Amplifying Trouble

How to get robust results from your dodgiest PCR

Josh P. Roberts
Apr 1, 2008
<figcaption> Credit: © Pascal Goetgheluck / Photo Researchers, Inc.</figcaption>
Credit: © Pascal Goetgheluck / Photo Researchers, Inc.

PCR, in one form or another, has become fairly routine. It's used for everything from cloning and mutating, to analyzing RNA expression, to identifying fossils and criminals. Tools for conducting standard PCR, real-time PCR (RT-PCR), and quantitative PCR (qPCR) have followed suit, and there are Web sites for designing and ordering primers or purchasing off-the-shelf kits. These days, it's just a matter of adding reagents and nucleic acids to a tube or plate, pushing "start," and checking the computer a little while later to look at your results.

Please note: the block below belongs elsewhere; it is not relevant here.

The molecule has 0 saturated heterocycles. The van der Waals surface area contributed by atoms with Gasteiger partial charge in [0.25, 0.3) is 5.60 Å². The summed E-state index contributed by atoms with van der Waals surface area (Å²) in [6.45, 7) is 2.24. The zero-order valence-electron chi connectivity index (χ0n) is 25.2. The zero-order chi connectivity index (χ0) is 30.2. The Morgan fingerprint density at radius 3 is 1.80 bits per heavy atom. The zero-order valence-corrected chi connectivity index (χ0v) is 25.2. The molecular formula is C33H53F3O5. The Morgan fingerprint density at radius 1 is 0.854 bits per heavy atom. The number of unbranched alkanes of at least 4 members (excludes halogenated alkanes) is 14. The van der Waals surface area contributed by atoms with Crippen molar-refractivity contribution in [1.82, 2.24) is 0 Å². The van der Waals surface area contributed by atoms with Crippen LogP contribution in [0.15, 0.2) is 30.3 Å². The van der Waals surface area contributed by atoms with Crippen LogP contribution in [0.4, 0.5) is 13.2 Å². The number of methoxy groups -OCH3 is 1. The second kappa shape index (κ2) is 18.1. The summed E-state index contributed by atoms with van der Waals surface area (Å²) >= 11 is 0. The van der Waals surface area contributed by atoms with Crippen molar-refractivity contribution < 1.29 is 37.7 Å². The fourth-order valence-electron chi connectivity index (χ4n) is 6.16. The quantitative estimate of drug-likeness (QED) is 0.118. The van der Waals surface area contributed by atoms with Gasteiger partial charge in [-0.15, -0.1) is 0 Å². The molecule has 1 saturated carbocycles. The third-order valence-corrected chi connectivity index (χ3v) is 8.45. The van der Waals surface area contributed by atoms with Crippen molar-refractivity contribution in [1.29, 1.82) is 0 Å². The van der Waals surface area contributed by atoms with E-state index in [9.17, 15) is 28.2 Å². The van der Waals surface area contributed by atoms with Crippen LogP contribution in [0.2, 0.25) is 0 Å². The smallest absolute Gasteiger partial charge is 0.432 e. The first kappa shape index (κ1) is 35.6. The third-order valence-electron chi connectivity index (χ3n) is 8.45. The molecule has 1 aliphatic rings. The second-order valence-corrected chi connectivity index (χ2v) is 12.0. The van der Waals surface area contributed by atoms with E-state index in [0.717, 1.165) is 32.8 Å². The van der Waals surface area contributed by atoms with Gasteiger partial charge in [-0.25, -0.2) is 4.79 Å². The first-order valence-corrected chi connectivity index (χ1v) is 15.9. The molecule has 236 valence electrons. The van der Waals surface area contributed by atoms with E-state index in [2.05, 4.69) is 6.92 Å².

Sometimes things don't go as smoothly as the protocols would suggest. Target sequences might be shorter than the protocols can handle. Primers can dimerize, or they might not amplify a unique product. The samples themselves might be difficult to isolate:...